You can certainly have good cardiovascular fitness whilst not having single-digit bodyfat, and having a bit of bodyfat can actually help you when building strength because it means your body is well-fed and therefore you have high energy levels.

Obviously though, having low body fat is sometimes useful.  It means more of your weight is ‘efficient’ weight, which means that you have better pound for pound strength.  If you’re into endurance sports then having less ‘useless’ matter like fat means you have less bodyweight to transport around, saving you energy.

In terms of diet, it also means that you’re probably eating healthy and in line with your calorie demands.

Very lean AND very muscular?

An important point to note is that as a natural it is basically impossible to be extremely muscular at the same time as being very low bodyfat.

It’s because of the reasons I mentioned above: if the body is finding calories from itself due to not enough being supplied from sources like food, it WILL sacrifice muscle.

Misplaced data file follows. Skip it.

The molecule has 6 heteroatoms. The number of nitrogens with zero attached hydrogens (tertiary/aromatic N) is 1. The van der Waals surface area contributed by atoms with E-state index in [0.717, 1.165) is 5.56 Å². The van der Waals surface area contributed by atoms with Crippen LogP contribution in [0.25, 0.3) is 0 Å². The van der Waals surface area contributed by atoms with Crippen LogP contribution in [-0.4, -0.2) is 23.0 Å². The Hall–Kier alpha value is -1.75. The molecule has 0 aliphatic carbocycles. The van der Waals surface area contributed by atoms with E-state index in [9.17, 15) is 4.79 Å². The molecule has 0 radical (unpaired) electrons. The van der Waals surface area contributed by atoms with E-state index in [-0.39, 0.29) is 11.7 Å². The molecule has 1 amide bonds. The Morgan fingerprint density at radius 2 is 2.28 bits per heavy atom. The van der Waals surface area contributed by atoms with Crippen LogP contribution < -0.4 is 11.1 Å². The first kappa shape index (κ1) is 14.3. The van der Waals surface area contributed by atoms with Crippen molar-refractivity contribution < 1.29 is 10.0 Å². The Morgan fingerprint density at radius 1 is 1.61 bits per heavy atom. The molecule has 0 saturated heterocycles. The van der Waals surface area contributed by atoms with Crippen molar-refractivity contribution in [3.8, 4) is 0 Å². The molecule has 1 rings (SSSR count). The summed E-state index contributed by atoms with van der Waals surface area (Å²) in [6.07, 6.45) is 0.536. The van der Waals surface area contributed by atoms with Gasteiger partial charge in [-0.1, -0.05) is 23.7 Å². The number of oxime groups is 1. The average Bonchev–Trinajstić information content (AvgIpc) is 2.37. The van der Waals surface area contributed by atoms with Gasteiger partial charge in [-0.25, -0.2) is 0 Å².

You can reduce this effect slightly by continuing to weight train heavy, as this will ‘remind’ the body that it still needs muscle to perform for the demands asked of it.

But you will still lose some muscle tissue.

Even the bodybuilders and fitness models who take drugs to preserve mass and burn fat will still lose some, but they will be able to retain a lot more than a guy just eating food and taking protein powders.

Put simply, if you are natural then you can be either very lean or very muscular (to natural standards, I don’t mean having 20 inch biceps).  But you can’t be both at the same time, no matter what the industry will try and tell you.

In reality, a natural lifter who has trimmed his bodyfat to a genuine 8% will not look very impressive with his shirt on.  In fact, you wouldn’t be able to really tell if he lifted weights at all.